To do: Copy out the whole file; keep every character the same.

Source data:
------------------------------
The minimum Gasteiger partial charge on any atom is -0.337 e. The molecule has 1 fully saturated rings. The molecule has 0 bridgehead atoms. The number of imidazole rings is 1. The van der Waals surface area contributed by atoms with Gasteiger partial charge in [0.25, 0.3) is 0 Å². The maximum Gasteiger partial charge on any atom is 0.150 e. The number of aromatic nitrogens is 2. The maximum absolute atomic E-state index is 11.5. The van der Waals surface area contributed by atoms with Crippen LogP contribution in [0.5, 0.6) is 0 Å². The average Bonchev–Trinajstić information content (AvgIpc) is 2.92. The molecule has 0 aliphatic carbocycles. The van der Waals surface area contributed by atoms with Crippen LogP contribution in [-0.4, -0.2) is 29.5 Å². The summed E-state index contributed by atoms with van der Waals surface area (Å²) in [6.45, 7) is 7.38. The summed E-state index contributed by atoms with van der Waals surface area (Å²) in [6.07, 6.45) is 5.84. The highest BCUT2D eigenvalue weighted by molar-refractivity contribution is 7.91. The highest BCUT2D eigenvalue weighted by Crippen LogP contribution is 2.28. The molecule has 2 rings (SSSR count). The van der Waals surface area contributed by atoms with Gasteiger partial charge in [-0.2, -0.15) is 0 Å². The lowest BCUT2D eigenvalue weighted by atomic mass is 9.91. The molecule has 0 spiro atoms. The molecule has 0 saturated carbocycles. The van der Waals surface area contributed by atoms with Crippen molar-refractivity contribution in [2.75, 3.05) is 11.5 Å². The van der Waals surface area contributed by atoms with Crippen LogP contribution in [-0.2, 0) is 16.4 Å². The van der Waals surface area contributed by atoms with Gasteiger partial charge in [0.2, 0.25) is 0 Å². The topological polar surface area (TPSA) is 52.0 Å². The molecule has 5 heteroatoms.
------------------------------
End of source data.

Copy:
The minimum Gasteiger partial charge on any atom is -0.337 e. The molecule has 1 fully saturated rings. The molecule has 0 bridgehead atoms. The number of imidazole rings is 1. The van der Waals surface area contributed by atoms with Gasteiger partial charge in [0.25, 0.3) is 0 Å². The maximum Gasteiger partial charge on any atom is 0.150 e. The number of aromatic nitrogens is 2. The maximum absolute atomic E-state index is 11.5. The van der Waals surface area contributed by atoms with Crippen LogP contribution in [0.5, 0.6) is 0 Å². The average Bonchev–Trinajstić information content (AvgIpc) is 2.92. The molecule has 0 aliphatic carbocycles. The van der Waals surface area contributed by atoms with Crippen LogP contribution in [-0.4, -0.2) is 29.5 Å². The summed E-state index contributed by atoms with van der Waals surface area (Å²) in [6.45, 7) is 7.38. The summed E-state index contributed by atoms with van der Waals surface area (Å²) in [6.07, 6.45) is 5.84. The highest BCUT2D eigenvalue weighted by molar-refractivity contribution is 7.91. The highest BCUT2D eigenvalue weighted by Crippen LogP contribution is 2.28. The molecule has 2 rings (SSSR count). The van der Waals surface area contributed by atoms with Gasteiger partial charge in [-0.2, -0.15) is 0 Å². The lowest BCUT2D eigenvalue weighted by atomic mass is 9.91. The molecule has 0 spiro atoms. The molecule has 0 saturated carbocycles. The van der Waals surface area contributed by atoms with Crippen molar-refractivity contribution in [2.75, 3.05) is 11.5 Å². The van der Waals surface area contributed by atoms with Crippen LogP contribution in [-0.2, 0) is 16.4 Å². The van der Waals surface area contributed by atoms with Gasteiger partial charge in [0.2, 0.25) is 0 Å². The topological polar surface area (TPSA) is 52.0 Å². The molecule has 5 heteroatoms.